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The Supreme Court asked Swiss pharma giant Novartis AG whether it should not sell its anti-cancer drug for Rs 5 each to benefit common man. A bench of Justices Aftab Alam and Ranajan Prakash Desai posed the query to Novartis AG while hearing its plea seeking affirmation of the exclusivity of its blood cancer drug Glivec and its right to get it patented in India.
"Why don`t you sell it for Rs 5? People find it difficult to buy it," the bench asked senior counsel Goapl Subramanium as he, appearing for the firm, argued that getting the drug patented would not affect the treatment of the poor. Taking a dig at the huge cost of the drug, the bench remarked in a lighter vein the cost was perhaps prohibitive even for the apex court judges. "The monthly cost of Rs 1.2 lakh is too high. The government may revoke our reimbursement of medical bill if it goes to that extent," the bench quipped.
The bench observed that public "trust comes not from the pricing but from the efficacy of the drug." The company was asserting its claim for getting a patent for the compound form in India and its exclusive marketing rights. An apex court bench of the Justice Aftab Alam and Justice Ranjana Prakash Desai was told that Novartis AG developed the beta crystalline form of imatinib mesylate, which is used for the treatment of the chronic mycloid leukemia.
Senior counsel Gopal Subramanium, who appeared for the Novartis, told the court that imatinib mesylate was known as a compound but its efficacy as an anti-cancer drug was not known and was discovered by the company in its beta crystalline form. The company said the cancer treatment medicine was intended to kept within the reach of the poor patients and a large number of poor patients were being provided with the cancer treating medicine free of cost. As Justice Alam said: "You have no legal obligation (of proving free medicine)", Subramanium replied: "I have commitment and responsibility." However, counsel said that he would take instructions on the query by the court.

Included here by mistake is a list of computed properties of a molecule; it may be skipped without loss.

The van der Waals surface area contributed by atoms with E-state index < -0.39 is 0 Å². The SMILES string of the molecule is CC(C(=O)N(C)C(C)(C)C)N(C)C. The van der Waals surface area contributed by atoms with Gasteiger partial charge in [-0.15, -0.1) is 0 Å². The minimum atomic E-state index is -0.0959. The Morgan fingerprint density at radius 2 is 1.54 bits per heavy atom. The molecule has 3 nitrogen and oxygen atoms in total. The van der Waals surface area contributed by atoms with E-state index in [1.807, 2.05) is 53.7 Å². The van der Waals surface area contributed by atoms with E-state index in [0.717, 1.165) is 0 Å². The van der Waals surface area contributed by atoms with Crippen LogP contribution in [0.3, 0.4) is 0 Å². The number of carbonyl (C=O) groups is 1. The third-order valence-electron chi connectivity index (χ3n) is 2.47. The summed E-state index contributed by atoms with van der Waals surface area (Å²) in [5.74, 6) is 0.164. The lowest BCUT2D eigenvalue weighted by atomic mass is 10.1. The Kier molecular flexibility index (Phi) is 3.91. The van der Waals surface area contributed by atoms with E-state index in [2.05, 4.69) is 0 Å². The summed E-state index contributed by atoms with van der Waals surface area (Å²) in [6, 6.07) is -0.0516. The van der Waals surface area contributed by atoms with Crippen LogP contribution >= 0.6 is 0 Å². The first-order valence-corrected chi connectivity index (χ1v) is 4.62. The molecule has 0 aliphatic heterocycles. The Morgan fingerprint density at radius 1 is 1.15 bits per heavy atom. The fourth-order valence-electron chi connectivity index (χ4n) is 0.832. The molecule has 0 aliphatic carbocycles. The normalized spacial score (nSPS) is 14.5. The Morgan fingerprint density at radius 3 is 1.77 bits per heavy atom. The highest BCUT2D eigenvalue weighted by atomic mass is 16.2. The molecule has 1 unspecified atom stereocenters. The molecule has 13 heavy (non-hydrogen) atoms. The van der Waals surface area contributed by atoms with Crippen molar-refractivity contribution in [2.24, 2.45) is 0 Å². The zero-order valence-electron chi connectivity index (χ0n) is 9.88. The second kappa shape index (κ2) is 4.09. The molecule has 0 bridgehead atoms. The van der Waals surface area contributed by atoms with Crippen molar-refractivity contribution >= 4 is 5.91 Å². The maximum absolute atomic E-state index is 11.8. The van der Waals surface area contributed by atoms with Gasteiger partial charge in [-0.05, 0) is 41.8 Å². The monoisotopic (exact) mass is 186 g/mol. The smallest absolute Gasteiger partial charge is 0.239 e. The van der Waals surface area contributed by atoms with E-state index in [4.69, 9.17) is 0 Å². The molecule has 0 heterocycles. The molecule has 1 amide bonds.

Justice Alam asked Novartis: "I am surprised that you can reduce the price and knock out your competitors" and yet you were not adopting that course. "There are some constraints when it comes to pricing," Subramanium said adding that Novartis was a corporate entity with stake holders. Novartis challenged in the apex court the Intellectual Property Appellate Board's (IPAB) decision which held that beta crystalline form of imatinib mesylate was an invention but did not agree to grant patent for it.
Subramanium told the court that its medicine which was being marketed by the trade name of "Gleevec" had been patented in 35 countries including by the US. As Justice Alam observed "this is a difficult country", Novartis's counsel Subramanium said: "I don't think so". Subramanium told the court that Novartis was not fighting legal battle for the sake of money but as a matter of honour. "The purpose of this case is not for money but the vindication of honour." The court was told that a large number of poor patients were being provided with the cancer treating medicine free of cost. The court asked Subramanium what was the guarantee that if Novartis' prayer was allowed then it would continue with its scheme of providing free cancer treatment medicine to deserving patients. "It is not intended to be kept out of reach of the poor," Subramanium said.
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